In the coming years and decades, various nations want to explore the moon, and plan to send astronauts there again for this purpose. But on our inhospitable satellite, space radiation poses a significant risk. The Apollo astronauts carried so-called dosimeters with them, which performed rudimentary measurements of the total radiation exposure during their entire expedition to the moon and back again. In the current issue (25 September) of the journal Science Advances, Chinese and German scientists report for the first time on time-resolved measurements of the radiation on the moon.
The “Lunar Lander Neutron and Dosimetry” (LND) was developed and built at Kiel University, on behalf of the Space Administration at the German Aerospace Center (DLR), with funding from the Federal Ministry for Economic Affairs and Energy (BMWi). The measurements taken by the LND allow the calculation of the so-called equivalent dose. This is important to estimate the biological effects of space radiation on humans. “The radiation exposure we have measured is a good benchmark for the radiation within an astronaut suit,” said Thomas Berger of the German Aerospace Center in Cologne, co-author of the publication.
The measurements show an equivalent dose rate of about 60 microsieverts per hour. In comparison, on a long-haul flight from Frankfurt to New York, it is about 5 to 10 times lower, and on the ground well over 200 times lower. Since astronauts would be on the moon for much longer than passengers flying to New York and back, this represents considerable exposure for humans, said Robert Wimmer-Schweingruber from Kiel University, whose team developed and built the instrument. “We humans are not really made to withstand space radiation. However, astronauts can and should shield themselves as far as possible during longer stays on the moon, for example by covering their habitat with a thick layer of lunar soil,” explained second author Wimmer-Schweingruber. “During long-term stays on the moon, the astronauts’ risk of getting cancer and other diseases could thus be reduced,” added co-author Christine Hellweg from the German Aerospace Center.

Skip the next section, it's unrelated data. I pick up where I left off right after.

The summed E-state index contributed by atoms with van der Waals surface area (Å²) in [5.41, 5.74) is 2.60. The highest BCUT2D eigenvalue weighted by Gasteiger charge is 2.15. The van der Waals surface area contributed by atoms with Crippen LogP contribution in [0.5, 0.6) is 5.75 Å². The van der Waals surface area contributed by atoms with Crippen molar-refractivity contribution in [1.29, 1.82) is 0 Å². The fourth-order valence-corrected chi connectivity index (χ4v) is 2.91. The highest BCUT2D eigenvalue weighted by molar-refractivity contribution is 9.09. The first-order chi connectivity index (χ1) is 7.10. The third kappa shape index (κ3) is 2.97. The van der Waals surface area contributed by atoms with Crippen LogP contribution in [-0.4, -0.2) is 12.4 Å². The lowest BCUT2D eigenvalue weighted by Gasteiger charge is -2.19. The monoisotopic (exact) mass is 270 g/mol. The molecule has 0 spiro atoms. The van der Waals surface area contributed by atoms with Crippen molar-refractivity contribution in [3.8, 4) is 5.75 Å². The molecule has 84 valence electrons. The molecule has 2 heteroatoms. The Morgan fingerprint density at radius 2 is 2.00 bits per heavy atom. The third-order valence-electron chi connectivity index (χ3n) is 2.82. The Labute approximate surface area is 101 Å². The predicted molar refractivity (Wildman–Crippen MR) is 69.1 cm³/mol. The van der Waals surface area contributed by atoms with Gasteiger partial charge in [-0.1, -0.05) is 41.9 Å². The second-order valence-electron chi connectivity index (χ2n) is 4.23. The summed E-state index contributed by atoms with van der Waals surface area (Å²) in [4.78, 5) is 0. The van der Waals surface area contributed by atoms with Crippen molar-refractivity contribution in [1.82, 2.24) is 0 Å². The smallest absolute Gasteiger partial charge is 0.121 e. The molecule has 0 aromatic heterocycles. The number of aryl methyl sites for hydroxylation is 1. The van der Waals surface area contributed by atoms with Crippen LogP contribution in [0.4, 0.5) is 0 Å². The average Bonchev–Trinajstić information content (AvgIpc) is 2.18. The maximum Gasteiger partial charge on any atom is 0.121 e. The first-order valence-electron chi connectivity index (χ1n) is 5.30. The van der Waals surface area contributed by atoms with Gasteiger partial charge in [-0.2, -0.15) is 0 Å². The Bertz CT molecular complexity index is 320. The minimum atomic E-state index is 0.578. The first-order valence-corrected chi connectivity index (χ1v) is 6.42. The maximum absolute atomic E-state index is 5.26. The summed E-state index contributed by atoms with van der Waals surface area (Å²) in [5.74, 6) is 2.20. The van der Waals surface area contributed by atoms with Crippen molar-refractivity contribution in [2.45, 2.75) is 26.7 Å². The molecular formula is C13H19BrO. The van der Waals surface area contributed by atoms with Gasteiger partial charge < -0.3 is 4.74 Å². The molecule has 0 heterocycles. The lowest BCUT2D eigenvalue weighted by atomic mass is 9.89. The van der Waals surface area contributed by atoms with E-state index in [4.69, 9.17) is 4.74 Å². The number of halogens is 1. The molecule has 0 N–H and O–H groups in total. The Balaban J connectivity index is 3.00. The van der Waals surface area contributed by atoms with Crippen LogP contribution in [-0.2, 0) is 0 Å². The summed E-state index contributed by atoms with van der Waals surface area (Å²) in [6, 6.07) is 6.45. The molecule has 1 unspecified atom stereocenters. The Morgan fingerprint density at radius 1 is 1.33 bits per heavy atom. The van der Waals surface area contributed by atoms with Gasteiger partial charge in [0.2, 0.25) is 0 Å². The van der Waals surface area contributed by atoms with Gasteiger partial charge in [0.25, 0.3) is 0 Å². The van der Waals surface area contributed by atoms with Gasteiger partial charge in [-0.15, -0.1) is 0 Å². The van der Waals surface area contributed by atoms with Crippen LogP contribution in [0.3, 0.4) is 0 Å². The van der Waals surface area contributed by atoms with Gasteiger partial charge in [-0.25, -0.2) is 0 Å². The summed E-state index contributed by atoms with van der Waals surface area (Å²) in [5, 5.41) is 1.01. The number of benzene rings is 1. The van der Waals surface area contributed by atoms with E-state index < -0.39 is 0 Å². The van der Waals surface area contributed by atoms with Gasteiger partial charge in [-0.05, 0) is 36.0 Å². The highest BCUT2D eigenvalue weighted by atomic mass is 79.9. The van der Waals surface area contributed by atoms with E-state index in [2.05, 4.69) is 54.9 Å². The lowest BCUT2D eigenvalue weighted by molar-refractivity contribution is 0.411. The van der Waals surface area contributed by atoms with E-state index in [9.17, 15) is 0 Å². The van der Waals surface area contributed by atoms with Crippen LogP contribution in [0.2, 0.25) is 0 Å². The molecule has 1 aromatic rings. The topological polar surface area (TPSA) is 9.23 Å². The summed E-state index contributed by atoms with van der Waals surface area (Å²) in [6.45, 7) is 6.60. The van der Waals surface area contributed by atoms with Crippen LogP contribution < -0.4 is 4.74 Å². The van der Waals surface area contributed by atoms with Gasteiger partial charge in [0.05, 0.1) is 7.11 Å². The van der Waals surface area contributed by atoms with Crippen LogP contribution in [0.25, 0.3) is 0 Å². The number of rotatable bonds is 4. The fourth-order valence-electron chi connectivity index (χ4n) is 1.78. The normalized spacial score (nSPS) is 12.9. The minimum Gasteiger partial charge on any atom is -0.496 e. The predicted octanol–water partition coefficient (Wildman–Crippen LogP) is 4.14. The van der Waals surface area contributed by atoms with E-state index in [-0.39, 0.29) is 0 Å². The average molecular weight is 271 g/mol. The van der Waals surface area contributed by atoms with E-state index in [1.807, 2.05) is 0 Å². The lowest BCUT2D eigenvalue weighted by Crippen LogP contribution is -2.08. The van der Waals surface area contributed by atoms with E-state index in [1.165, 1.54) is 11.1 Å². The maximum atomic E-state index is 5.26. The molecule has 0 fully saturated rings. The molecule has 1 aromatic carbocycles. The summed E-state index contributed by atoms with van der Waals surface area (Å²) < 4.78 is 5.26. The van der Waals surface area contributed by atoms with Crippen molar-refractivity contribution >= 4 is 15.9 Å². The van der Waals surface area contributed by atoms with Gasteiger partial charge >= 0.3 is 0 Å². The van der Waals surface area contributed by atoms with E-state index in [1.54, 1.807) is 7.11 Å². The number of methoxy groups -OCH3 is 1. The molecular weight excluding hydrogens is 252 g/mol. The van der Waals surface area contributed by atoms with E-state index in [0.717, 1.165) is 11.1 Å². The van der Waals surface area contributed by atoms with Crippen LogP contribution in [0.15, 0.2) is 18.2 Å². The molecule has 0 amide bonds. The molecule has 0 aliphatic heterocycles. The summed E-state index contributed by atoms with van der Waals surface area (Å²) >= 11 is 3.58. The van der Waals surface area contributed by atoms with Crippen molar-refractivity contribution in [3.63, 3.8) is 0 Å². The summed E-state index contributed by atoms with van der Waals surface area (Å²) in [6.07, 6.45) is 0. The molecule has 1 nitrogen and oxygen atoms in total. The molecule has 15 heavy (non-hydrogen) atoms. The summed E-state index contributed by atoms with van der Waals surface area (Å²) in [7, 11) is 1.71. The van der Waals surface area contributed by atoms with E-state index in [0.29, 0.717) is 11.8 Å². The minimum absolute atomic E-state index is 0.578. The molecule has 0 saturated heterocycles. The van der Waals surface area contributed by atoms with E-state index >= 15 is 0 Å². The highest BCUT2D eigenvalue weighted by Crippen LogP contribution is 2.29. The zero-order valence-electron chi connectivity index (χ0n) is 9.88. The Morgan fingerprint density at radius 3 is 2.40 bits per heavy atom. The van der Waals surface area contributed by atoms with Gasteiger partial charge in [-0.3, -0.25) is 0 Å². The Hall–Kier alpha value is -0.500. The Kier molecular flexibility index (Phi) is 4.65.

The measurements were taken on board the Chinese lunar lander Chang’e-4, which landed on the far side of the moon on 3 January 2019. The device from Kiel takes measurements during the lunar “daylight,” and like all other scientific equipment, switches off during the very cold and nearly two-week-long lunar night, to conserve battery power. The device and lander were scheduled to take measurements for at least a year, and have now already exceeded this goal. The data from the device and the lander is transmitted back to earth via the relay satellite Queqiao, which is located behind the moon.
The data obtained also has some relevance with respect to future interplanetary missions. Since the moon has neither a protective magnetic field nor an atmosphere, the radiation field on the surface of the moon is similar to that in interplanetary space, apart from the shielding by the moon itself. “This is why the measurements taken by the LND will also be used to review and further develop models that can be used for future missions. For example, if a manned mission departs to Mars, the new findings enable us to reliably estimate the anticipated radiation exposure in advance. That’s why it is important that our detector also allows us to measure the composition of the radiation,” said Wimmer-Schweingruber.
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